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The impersonal is political, too: a report from the frontline of the culture wars

Do we have our priorities right when it comes to the emphasis on economic ‘usefulness’ of education? In a companion piece to her article Why scientists need to go to the barricades against Trump – and for the humanities, Nicola Gaston asks if NZ is in danger of plunging into a culture war of its own.

Politicians are political, that’s their job. But here’s the thing: they get to be political about, well … everything. From literature and the arts …

“While our literary heroes may never challenge the glory and respect given to our All Blacks, we still need role models to inspire us”

Former Prime Minister John Key on the arts

… to the merits of scientific research and expertise:

“Well that might be Mike Joy’s view, but I don’t share that view… He’s one academic, and like lawyers, I can provide you with another one that will give you a counterview.”

Former Prime Minister John Key on science

So which bothers you more? And why?

The culture wars between the arts and the sciences have a bit of a history. A pivotal reference point is the 1959 Rede Lecture ‘The Two Cultures’ given in Cambridge by the scientist and novelist CP Snow, in which he warned of the divide between science and the arts, with a plea that the importance of the sciences be recognised by a snobbish elite who – as he put it – couldn’t care less about the Second Law of Thermodynamics, but who would sneer with the deepest disdain at someone who had not read Shakespeare. It’s a readable essay, and many of its points still resonate:

“Our tendency to let our social forms crystallise… appears to get stronger, not weaker, the more we iron out economic inequalities: and this is especially true in education. It means that once anything like a cultural divide gets established, all the social forces operate to make it not less rigid, but more so.”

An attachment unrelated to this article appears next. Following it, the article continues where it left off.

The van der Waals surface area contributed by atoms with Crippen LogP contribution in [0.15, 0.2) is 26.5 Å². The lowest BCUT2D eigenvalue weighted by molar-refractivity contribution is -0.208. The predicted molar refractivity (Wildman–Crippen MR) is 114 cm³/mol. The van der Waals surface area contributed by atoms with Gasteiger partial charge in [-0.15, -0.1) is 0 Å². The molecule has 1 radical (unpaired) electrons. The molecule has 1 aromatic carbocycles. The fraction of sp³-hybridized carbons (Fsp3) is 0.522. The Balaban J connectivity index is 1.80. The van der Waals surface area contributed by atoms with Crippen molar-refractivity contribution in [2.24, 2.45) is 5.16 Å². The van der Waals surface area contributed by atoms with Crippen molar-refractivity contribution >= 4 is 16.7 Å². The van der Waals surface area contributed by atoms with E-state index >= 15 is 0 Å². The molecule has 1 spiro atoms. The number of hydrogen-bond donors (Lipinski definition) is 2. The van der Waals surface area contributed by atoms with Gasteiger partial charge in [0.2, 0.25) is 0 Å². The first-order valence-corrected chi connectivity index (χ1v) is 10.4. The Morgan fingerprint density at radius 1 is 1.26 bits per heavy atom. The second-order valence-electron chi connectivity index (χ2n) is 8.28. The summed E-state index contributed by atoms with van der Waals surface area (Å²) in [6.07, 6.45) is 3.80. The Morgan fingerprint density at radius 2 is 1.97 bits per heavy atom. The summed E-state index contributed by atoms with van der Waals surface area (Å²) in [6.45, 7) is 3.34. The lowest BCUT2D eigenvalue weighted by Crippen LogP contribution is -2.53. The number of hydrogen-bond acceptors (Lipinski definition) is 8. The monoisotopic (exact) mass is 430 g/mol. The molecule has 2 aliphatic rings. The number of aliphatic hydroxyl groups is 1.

If we can let go for now his overly optimistic take on our ability to address economic inequality, the two cultures of which Snow speaks are deeply embedded in the British class system, and he makes no bones about this. The non-vocational nature of the Bachelor of Arts degree means that it is more likely to attract students from families familiar with the value of the humanities (which is to say, students with a certain form of privilege), and this is perhaps still an issue insofar as equal access to education is concerned. However: it is simply no longer true that the arts and humanities have a cultural – let alone practical – value that they hold over the sciences.

In NZ, the university system has been given strong signals from the government to produce graduates that are “useful”, and this has meant for quite some time now, and unabashedly, talking up the economic value of science and engineering graduates over those in the arts. What else does this achieve, by the by? Well, it certainly facilitates a reframing of the value of education in terms of the private benefit to the individual, and a consequent undervaluing of the data regarding public returns on investment from education. But maybe the public value is what matters most for us all – in societal terms – when we think about what education is intended to achieve?

It’s not just in education per se that this matters, but in the flipside of the coin that is university-based research: the ongoing reframing of the value of scientific research as being more or less all about “the economy, stupid” should worry all of us who value blue-skies research, long-term studies, and research into issues of public good. Accepting any framing of the value of science as merely relative –  as based on a status which is greater than, and in a way dependent on, that of the arts – should concern us all. Those divided are easily conquered – and by conquered, I am asking you to consider exactly the kind of policy changes that will decimate scholarship of all kinds, under the Trump regime.

Unfortunately, scientific culture doesn’t have a great track record on this sort of thing.  Even Rutherford – who I have a lot of time for as a human being, for his activism in rescuing scientists from Nazi Europe – was not immune: “All science is either physics or stamp collecting,” he said. I’ve always been inclined to invert this to mean that anyone doing science can call themselves a physicist – given that the etymology from the Greek implies that physics is simply the (empirical) study of natural things. (This definition also corresponds more closely to the German word for science: Naturwissenschaften – just another lesson in the extent to which the words we give to things matter, in determining both our perception of the thing… and the nature of the thing itself.)